If you’re travelling to PyeongChang, South Korea for the Winter Olympics then you’re in for a couple of magical weeks of blending culture with international snow sports. We know how tense it can get when you’re watching some of the world’s greatest ice-skaters, skiers, snowboarders and more try to clinch that gold. That’s why we want to help to keep things cool and calm for the rest of your holiday too. Read on for some travel tips, which could help to ensure you enjoy an amazing Winter Olympics holiday.

What’s the plan?

Carefully preparing a schedule for your trip can help you keep your stress levels down and let you just focus on the sports. This means noting the times and locations of the events you’re going to see, as well as working out your transport routes and finding out how long it will take to travel between certain locations. There will be a free bus shuttle service from the KTX station to the venues but, as is the case at most international events, transport routes do get busy. More information about public transport around the Winter Olympics venues, including the nearest bus terminals and train stations to each event location, can be found on the PyeongChang2018 website.

Grab a bite!

It’s easy to let the excitement of the Olympics take over everything. You’re likely to have action-packed days of running from place to place, cheering for Team GB and partying into the evening. Yet, you could end up forgetting to make time to eat and drink before you start feeling tired and a little light-headed. In case of these situations, it could be worth having a couple of places in mind to go for food around PyeongChang and Gangneung, if you’re going to watch the sports in both areas. Sites like TripAdvisor tend to be helpful for finding restaurants nearby and this part of the Gangwon province appears to have plenty of eateries serving local cuisine, as well as some pizza places if you don’t feel like branching out. If all else fails, locate a supermarket for a bottle of water and some basic ingredients that you can quickly put together.

See the sights

If you have time, it could be worth taking a day off from Olympics-related excitement and exploring PyeongChang county. Having a relatively relaxed day could help you to recharge, ready for your next Olympic events, and give you a chance to learn a little bit about the local culture. You could visit Woljeongsa Temple near PyeongChang, where you view relics from the Buddhist culture of the Goryeo Dynasty such as the nine-story octagonal pagoda. In Gangneung, you could visit Ojukheon, which is one of the oldest preserved Korean houses, or you could see the sculptures in the art park of Haslla Art World. If you want to stick to an Olympics theme, you could learn about previous bids for an Olympic Games at the PyeongChang Winter Olympics Promotion Hall in Gangneung. You could also go to the ski jumping tower in PyeongChang’s Alpensia Resort and maybe even catch a glimpse of a practicing athlete!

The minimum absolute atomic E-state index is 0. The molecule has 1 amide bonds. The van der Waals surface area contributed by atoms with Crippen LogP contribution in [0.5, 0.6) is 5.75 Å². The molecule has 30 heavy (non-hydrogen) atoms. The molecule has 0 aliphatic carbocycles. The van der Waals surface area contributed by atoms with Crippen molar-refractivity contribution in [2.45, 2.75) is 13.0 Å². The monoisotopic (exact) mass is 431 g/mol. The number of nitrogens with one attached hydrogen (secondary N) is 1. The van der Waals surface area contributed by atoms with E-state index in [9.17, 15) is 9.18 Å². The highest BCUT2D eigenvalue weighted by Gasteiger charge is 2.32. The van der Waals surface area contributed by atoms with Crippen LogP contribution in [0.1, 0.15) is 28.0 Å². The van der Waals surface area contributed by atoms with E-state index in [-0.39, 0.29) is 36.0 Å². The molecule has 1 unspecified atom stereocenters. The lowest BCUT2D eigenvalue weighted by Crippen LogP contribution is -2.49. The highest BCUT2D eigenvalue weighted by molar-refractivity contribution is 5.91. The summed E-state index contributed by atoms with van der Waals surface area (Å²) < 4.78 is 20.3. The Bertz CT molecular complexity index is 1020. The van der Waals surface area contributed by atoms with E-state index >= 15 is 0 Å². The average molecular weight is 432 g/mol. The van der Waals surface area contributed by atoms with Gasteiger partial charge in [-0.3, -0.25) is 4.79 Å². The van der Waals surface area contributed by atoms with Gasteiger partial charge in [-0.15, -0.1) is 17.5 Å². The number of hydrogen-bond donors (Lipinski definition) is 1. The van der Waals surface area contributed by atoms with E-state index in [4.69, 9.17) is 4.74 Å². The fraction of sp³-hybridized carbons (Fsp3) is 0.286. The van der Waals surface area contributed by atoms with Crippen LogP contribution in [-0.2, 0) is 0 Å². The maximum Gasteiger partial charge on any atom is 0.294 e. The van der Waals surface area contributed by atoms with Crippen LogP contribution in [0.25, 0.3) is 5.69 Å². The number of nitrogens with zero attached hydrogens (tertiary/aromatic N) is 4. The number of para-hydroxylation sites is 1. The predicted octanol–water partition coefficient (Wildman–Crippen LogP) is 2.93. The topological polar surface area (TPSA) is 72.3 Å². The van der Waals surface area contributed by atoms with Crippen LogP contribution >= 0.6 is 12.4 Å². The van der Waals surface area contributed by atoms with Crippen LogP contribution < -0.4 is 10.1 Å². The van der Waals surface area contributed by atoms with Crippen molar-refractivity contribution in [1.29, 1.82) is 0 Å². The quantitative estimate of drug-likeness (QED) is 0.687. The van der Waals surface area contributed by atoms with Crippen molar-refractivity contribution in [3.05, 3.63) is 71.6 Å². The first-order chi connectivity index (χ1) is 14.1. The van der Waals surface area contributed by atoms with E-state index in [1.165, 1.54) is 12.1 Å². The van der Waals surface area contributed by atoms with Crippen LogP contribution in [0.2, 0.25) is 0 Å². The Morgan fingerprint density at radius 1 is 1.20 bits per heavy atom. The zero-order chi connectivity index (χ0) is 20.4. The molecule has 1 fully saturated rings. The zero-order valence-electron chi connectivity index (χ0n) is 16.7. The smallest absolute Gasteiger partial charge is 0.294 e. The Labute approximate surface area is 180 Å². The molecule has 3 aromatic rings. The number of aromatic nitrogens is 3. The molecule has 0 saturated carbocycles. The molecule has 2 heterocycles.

Smart saving

Going to the Olympics is such a once-in-a-lifetime adventure, so it can be easy to get swept up in the moment and end up buying various unnecessary things. As well as the usual tourist souvenirs that you could be tempted by, you may want to work out how much you’re willing to spend on meals and if you can afford tickets to extra events – that’s if the opportunity to buy more tickets presents itself. That’s why it might be useful to work out how much you can afford to splash out on this trip before you set off and to stick closely to this budget. Perhaps this might help you keep your bank balance relatively healthy for when you get home! Planning where to go for food in advance, as mentioned earlier, is one way to keep control over your budget. If you get the chance to buy more Olympics tickets, consider which events are within your budget as you may find that certain sports are cheaper. Lastly, when it comes to souvenirs, ask yourself this: do you really need that PyeongChang 2018 mascot stuffed toy?

There’s many layers to this…

PyeongChang is affectionately known as the South Korean Alps. So, as you might expect, it will be a lot colder than what we are used to in the UK. According to advice from the Foreign & Commonwealth Office, temperatures could fall as low as -20°C. For this reason, make sure you have a good supply of winter clothes with you. This could include things like down jackets, hats, scarves, jumpers, gloves and thermal base layers. However, do consider where you are going to be throughout the day. For example, if you’re on a bus for a long period of time, your full winter gear might get too warm. It might be worth layering your clothing so that you can remove some of it if you need to. Also, try not to be discouraged if you feel your winter wear is unfashionable, it’ll almost certainly be too cold to matter!

With our advice, hopefully you’ll have a little bit more peace of mind to help you enjoy the events unfolding at PyeongChang 2018! Another thing that could be useful to have while you’re on your Olympic adventure is travel insurance*. The Insurance Emporium’s Black travel insurance policy includes a range of Standard Benefits, such as unlimited Medical Expenses. If you think this could help to ensure a wonderful Winter Olympics trip, get your skates on and glide on over to The Insurance Emporium!

*The Insurance Emporium Travel Insurance is provided by Insure & Go Insurance Services Ltd. and underwritten by MAPFRE ASISTENCIA COMPAÑÍA INTERNACIONAL DE SEGUROS Y REASEGUROS, SOCIEDAD ANONIMA.


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